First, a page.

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Bhutan's Future
Alex Steffen, 30 Dec 03


Bhutan, the tiny Buddhist kingdom nestled in the eastern Himalayas, has long had a policy of "selective modernization." Seeing the effects of colonialism (and, later, development policies dictated by the First World) on the cultures and societies of neighboring countries, the Bhutanese government has put strict limits on technology, private enterprise, trade and tourism (they only got television in 1999). In some ways, these limits have worked: Bhutan retains its distinctive culture, and by many measurements its people are better off than most of their neighbors. Indeed, Bhutan is the only nation on Earth to formally measure "Gross National Happiness."

But things are changing fast, even in tiny Bhutan. For one thing, with modern health care and better nutrition has come a population boom. Almost half the country's people are under 18. The increased population has strained to the breaking point the natural resource bases on which traditional herding, farming, forestry and craftsmanship rely, and has started the capital Thimphu on its way towards megacity status (well, at least in relative terms). Now the Bhutanese find themselves needing to embrace new ways of doing things precisely in order to preserve their traditional values.

They may well pull it off. The government, working with the UNDP, has created a local ISP, Druknet, and is working on pilot projects to widen online access to government resources and to provide online markets for traditional crafts. And tools are spreading - for instance, a Visual Institute of Technology has been started, providing access and training Bhutanis in coding skills; and the Solar Electric Light Fund is creating a revolving fund to help rural villages buy solar panels.

What remains to be seen is if a traditional kingdom like Bhutan can embrace the "Brasília Consensus" of bottom-up, tech-driven sustainable development - if it can leap-frog into the 21st Century - while remaining a place where culture remains strong and "quaint" concepts like measuring the national happiness still matter.

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Comments

there is a dark side to bhutan...

http://www.plastic.com/article.html;sid=03/12/13/10191771#8

"This ruling class is using this system to its advantage, albeit with an incredibly well-run PR campaign of GNH and environmentalism. While these are indeed incredibly noble and all to scarce government goals and policies, I fear it is merely a cover-up for the underlying social dilemma the country faces."

...and skeletons:

http://www.geocities.com/cemardbhutan/cultural.html

"...the remarkable social control exerted by the Bhutanese monarchy is most apparent in its cultural cleansing of the southern Bhutanese in the early 1990s:"

on a lighter note, in my ongoing "lula watch," he makes the economist with a nice lulan year in review :D

http://economist.com/world/la/displayStory.cfm?story_id=2313280

"The coming year may bring more realism and competence to his administration as a whole. It is likely to open with a shuffling of ministerial posts, intended partly to bring into government the centrist Democracy Movement Party, the second-largest in Congress, which helped Lula pass pension and tax reforms. This may also weed out the weakest ministers and perhaps reduce their number from an unwieldy 33."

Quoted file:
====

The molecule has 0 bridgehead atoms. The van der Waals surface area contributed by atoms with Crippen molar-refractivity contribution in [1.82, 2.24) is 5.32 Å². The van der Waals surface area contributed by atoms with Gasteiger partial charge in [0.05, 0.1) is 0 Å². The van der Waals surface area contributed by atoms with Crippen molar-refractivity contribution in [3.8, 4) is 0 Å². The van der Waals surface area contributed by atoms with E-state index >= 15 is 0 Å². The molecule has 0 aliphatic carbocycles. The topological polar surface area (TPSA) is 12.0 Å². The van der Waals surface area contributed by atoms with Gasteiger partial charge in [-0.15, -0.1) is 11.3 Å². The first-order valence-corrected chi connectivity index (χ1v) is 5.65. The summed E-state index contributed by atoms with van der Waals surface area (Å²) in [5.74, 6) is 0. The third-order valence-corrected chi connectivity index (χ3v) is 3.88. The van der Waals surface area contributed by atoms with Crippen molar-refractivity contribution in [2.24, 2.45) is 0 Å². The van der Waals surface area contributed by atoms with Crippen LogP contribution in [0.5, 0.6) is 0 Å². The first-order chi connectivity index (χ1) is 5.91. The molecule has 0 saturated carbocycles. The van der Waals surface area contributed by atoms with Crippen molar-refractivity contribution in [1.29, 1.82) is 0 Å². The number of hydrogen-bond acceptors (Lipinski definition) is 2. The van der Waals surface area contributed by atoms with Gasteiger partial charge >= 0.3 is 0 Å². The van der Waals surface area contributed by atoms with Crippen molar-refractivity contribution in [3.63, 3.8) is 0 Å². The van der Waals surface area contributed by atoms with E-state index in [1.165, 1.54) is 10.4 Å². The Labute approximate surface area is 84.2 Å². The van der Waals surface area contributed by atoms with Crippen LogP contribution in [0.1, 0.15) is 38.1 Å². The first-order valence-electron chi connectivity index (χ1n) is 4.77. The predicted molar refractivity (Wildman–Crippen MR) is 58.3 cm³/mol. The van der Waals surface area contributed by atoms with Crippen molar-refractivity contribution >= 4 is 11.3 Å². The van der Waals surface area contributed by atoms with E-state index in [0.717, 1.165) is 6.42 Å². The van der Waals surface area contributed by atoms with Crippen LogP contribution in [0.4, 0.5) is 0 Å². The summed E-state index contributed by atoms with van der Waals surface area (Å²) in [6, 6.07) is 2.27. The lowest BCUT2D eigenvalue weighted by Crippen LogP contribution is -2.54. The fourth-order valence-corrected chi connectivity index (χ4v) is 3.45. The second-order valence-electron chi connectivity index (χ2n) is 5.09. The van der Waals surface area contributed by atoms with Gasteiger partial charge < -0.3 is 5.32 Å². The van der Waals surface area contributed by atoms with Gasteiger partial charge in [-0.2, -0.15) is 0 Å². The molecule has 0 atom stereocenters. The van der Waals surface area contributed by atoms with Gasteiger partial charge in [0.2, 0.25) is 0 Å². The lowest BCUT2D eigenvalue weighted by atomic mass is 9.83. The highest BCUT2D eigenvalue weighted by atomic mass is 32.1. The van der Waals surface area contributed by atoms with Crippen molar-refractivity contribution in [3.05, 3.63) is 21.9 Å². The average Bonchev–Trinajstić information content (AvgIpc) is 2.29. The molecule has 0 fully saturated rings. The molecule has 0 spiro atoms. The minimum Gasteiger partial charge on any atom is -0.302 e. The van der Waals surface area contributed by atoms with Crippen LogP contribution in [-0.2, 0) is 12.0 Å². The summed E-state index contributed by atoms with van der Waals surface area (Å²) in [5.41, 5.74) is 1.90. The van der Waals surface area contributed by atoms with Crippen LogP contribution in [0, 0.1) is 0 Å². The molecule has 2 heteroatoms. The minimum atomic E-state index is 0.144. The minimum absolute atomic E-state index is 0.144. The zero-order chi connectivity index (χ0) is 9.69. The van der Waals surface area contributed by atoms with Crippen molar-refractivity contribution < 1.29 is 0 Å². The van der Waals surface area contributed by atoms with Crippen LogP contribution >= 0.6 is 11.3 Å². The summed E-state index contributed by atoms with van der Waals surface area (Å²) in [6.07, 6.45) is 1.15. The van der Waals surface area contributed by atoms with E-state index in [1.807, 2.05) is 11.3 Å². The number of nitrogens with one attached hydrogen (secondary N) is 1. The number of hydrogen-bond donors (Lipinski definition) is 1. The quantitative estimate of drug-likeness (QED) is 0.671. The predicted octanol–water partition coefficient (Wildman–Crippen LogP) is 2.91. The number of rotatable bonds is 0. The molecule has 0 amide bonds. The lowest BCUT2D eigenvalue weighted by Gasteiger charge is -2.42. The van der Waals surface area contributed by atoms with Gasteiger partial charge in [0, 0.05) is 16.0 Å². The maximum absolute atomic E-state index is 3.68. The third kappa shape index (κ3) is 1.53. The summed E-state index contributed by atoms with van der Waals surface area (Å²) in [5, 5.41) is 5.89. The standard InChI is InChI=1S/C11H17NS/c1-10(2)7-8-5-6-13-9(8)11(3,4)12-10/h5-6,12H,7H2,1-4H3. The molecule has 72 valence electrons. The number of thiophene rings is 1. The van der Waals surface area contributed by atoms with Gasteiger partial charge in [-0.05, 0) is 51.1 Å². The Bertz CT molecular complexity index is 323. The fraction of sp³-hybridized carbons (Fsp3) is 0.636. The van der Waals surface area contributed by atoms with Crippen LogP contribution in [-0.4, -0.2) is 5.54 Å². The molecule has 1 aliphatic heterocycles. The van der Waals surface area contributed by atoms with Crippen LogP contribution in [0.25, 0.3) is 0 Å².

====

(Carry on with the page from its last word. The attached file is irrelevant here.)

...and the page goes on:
and altho hopeful, i think mexico offers an immediate cautionary tale about squandered political advantage and the entrenched interests of status quotidian "dinosaurs" that should not be ignored!

http://www.nytimes.com/2003/12/28/opinion/28SUN2.html

"President Vicente Fox, at the midpoint of his six-year term, already looks like a lame duck. It would be hard to overstate the personal popularity and moral authority that Mr. Fox had upon assuming office. But he has failed to turn that into a governing mandate. That's partly because his party does not control a majority in the Congress, where the PRI retains the largest voting bloc."

a problem i don't think PT has? but still like to whom much is given, much more will be asked! happy 2004 :D


Posted by: smerkin on 30 Dec 03

I've had some wierd experiences talking to people about Bhutan. In '99 I met two Bhutanese refugees in San Fran who told me a story that had me in tears. Then a year later I met a Danish filmaker who had been there several times and held Bhutan up as this model country.

I read an article in the Guardian about the coming of TV to Bhutan which raises a lot of questions for me about modernisation and how 'one' goes about it :-)

Here it is.

"Do not adjust your life"

http://www.guardian.co.uk/print/0,3858,3895413-103680,00.html

"Bhutan is a remote mountain kingdom which has shunned the world and its technological advances - its capital doesn't even have a single traffic light. Now the leaders of this Buddhist society have decreed that the people are 'sufficiently educated' to receive television for the first time. But can centuries of tradition survive the coming of the box? Peter de Jonge reports from the Dragon Kingdom."


Posted by: Zaid on 30 Dec 03



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